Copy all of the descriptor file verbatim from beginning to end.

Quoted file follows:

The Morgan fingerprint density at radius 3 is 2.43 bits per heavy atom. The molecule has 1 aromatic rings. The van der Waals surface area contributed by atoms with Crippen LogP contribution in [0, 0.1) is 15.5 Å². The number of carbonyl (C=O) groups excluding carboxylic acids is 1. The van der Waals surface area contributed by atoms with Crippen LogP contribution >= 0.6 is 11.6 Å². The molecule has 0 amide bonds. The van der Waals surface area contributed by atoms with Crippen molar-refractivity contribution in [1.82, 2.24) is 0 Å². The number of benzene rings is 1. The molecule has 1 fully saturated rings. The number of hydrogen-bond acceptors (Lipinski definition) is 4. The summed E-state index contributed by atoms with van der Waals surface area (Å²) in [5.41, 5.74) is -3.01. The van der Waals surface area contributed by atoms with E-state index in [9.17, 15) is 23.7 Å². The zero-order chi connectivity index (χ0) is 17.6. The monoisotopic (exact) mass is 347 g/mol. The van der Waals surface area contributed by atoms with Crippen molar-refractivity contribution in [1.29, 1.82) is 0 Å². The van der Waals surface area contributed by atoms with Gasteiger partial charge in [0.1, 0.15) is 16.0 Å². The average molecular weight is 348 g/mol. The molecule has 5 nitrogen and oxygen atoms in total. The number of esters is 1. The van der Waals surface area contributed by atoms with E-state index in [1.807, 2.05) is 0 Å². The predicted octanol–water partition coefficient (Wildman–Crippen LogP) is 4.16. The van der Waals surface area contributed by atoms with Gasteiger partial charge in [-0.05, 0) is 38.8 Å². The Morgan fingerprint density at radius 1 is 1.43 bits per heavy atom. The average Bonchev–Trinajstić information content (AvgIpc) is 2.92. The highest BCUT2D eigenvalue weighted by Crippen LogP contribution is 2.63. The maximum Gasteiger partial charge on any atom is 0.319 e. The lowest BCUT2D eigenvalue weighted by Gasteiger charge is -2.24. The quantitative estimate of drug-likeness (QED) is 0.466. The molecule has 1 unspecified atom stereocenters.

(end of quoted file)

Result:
The Morgan fingerprint density at radius 3 is 2.43 bits per heavy atom. The molecule has 1 aromatic rings. The van der Waals surface area contributed by atoms with Crippen LogP contribution in [0, 0.1) is 15.5 Å². The number of carbonyl (C=O) groups excluding carboxylic acids is 1. The van der Waals surface area contributed by atoms with Crippen LogP contribution >= 0.6 is 11.6 Å². The molecule has 0 amide bonds. The van der Waals surface area contributed by atoms with Crippen molar-refractivity contribution in [1.82, 2.24) is 0 Å². The number of benzene rings is 1. The molecule has 1 fully saturated rings. The number of hydrogen-bond acceptors (Lipinski definition) is 4. The summed E-state index contributed by atoms with van der Waals surface area (Å²) in [5.41, 5.74) is -3.01. The van der Waals surface area contributed by atoms with E-state index in [9.17, 15) is 23.7 Å². The zero-order chi connectivity index (χ0) is 17.6. The monoisotopic (exact) mass is 347 g/mol. The van der Waals surface area contributed by atoms with Crippen molar-refractivity contribution in [1.29, 1.82) is 0 Å². The van der Waals surface area contributed by atoms with Gasteiger partial charge in [0.1, 0.15) is 16.0 Å². The average molecular weight is 348 g/mol. The molecule has 5 nitrogen and oxygen atoms in total. The number of esters is 1. The van der Waals surface area contributed by atoms with E-state index in [1.807, 2.05) is 0 Å². The predicted octanol–water partition coefficient (Wildman–Crippen LogP) is 4.16. The van der Waals surface area contributed by atoms with Gasteiger partial charge in [-0.05, 0) is 38.8 Å². The Morgan fingerprint density at radius 1 is 1.43 bits per heavy atom. The average Bonchev–Trinajstić information content (AvgIpc) is 2.92. The highest BCUT2D eigenvalue weighted by Crippen LogP contribution is 2.63. The maximum Gasteiger partial charge on any atom is 0.319 e. The lowest BCUT2D eigenvalue weighted by Gasteiger charge is -2.24. The quantitative estimate of drug-likeness (QED) is 0.466. The molecule has 1 unspecified atom stereocenters.